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November 2015 - Across medicine and child populations, there is a severe shortage of pediatric subspecialists to treat children with conditions ranging from severe gastrointestinal problems and pediatric arthritis to seizure disorders, autism, mental illness and behavioral conditions. America’s child and adolescent population currently totals some 75 million individuals, with about four million children joining these ranks yearly. NASPGHAN has been working to convince federal lawmakers to pass the “Ensuring Children’s Access to Specialty Care Act of 2015” (H.R. 1859), a bill that would provide for the participation of pediatric subspecialists in the National Health Service Corps (NHSC) program. Importantly, H.R. 1859 would ensure that relevant pediatric subspecialty training sites and programs meet eligibility criteria.
Momentum for passage of H.R. 1859 has picked up in the House of Representatives as a bipartisan group of 32 members, many in the important committees of jurisdiction, have agreed to co-sponsor the legislation. And there is word that a Senate version of this bill will be introduced soon as stakeholder meetings in the upper chamber, including meetings attended by NASPGHAN members in October, on this issue have been effective. NASPGHAN will continue to work with a group of stakeholders, including the American Academy of Pediatrics, the American Academy of Child and Adolescent Psychiatry, and the Juvenile Rheumatoid Arthritis Foundation, to push for passage of this key legislation.
Contact your Representative today and ask him/her to cosponsor H.R. 1859.
In a January 2015 letter to the National Institutes of Health (NIH), NASPGHAN offered its support to proposed change in NIH policy that would allow one Institutional Review Boards (IRBs) of record for multi-site research. In its letter, NASPGHAN noted the single IRB requirement will be particularly beneficial for advancing research into rare pediatric diseases of the digestive system because inclusion of multiple centers is often required to amass the required number of study subjects for meaningful research. NASPGHAN also emphasized the importance that the single IRB of record have expertise in pediatric research when studies involve children.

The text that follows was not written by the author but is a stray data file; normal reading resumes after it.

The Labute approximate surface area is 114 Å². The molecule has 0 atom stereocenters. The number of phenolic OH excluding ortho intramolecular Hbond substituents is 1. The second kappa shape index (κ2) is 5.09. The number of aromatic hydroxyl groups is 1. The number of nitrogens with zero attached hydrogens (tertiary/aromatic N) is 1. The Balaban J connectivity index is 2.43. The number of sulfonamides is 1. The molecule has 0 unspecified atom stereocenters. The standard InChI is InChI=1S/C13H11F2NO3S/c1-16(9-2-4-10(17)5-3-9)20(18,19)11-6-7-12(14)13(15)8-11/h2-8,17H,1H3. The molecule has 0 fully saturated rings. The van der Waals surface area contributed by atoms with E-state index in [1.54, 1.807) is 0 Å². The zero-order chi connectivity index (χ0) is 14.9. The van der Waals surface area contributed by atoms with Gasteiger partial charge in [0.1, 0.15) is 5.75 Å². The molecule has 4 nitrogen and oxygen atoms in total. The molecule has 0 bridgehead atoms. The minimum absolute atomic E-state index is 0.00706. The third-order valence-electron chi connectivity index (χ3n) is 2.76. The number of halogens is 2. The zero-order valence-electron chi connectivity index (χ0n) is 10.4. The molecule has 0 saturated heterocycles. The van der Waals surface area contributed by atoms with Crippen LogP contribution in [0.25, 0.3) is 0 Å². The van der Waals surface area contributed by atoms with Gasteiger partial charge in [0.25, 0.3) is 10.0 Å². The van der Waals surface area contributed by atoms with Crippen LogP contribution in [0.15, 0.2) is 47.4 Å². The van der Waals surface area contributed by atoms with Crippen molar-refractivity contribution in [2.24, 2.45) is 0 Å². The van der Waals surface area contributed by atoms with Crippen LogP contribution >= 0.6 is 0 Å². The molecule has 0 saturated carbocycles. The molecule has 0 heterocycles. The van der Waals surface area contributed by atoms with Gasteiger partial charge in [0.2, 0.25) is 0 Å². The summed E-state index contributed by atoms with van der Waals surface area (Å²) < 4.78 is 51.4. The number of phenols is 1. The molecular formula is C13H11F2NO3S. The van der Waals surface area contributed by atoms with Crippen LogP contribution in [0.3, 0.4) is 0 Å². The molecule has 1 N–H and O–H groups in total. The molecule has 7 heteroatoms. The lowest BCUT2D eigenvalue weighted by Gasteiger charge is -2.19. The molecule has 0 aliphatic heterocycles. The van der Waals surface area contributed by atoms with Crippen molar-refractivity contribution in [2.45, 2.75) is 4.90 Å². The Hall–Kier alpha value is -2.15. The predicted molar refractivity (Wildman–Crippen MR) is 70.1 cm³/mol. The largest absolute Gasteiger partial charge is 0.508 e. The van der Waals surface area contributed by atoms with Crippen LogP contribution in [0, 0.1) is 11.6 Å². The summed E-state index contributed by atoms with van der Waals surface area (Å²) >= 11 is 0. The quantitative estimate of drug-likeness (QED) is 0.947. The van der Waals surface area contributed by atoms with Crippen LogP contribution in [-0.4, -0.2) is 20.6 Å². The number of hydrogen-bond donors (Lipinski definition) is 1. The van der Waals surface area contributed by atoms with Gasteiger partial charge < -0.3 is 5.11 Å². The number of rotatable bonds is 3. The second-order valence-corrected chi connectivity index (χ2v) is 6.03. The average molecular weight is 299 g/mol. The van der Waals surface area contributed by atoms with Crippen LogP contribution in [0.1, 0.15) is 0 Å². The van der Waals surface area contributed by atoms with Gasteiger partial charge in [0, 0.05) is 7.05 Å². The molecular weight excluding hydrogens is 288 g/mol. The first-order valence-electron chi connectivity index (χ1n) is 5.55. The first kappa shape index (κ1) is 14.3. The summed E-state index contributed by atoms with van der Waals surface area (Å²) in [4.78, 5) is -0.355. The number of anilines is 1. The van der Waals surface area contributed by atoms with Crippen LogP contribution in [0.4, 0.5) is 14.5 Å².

In March 2015, NASPGHAN and the American Society for Gastrointestinal Endoscopy (ASGE) submitted joint comments to the National Institutes of Health (NIH) on proposed changes to ClinicalTrials.gov, a Web-based resource that provides health care professionals, researchers, and the public with access to information on publicly and privately supported clinical studies.
On April 14, 2015 Congress sent to President Obama a bill that will extend the Children’s Health Insurance Program (CHIP) for two additional years. Without congressional intervention, funding for the program would have run out on Sept. 30, 2015. The President has said he will sign the bill.
On December 17, 2014 NASPGHAN Research Committee Chair Neera Gupta, MD, MAS traveled to the National Institutes of Health (NIH) campus for a meeting with Griffin Rodgers, MD, MACP, Director of the National Institute of Diabetes and Digestive and Kidney Diseases (NIDDK). The meeting was part of a new collaborative effort by nearly 40 stakeholder organizations (Friends of NIDDK coalition) to become better advocates for NIDDK funding.
While Congress is prone to missing deadlines or averting financial crises at the eleventh-hour, a panel of expert witnesses in December told members of the U.S. House of Representative’s Energy and Commerce Subcommittee on Health that state governments are counting on Congress to act to make sure funding for the Children’s Health Improvement Program (CHIP) does not run out on Sept. 30, 2015.
On October 31, the Centers for Medicare and Medicaid Services (CMS) published the 2015 Medicare Physician Fee Schedule final rule, in which it finalized new payment rates for upper endoscopy services. In November 2014, CMS assigned interim final values to all upper gastroenterology endoscopy codes, which resulted in cuts averaging 11 percent, with cuts for endoscopy services much more severe. In the 2015 final rule, CMS finalized the values and increased the physician work values of some of the codes. While almost half of all codes received an increase in relative value units (RVUs), most increases were nominal at between 0.02 and 0.16 of an RVU higher than the 2014 interim RVU values. For example stent procedures saw nominal increases, but the work RVUs for highly complex procedures, including endoscopic ultrasound, and injection and banding of esophageal varices, were finalized with low valuations.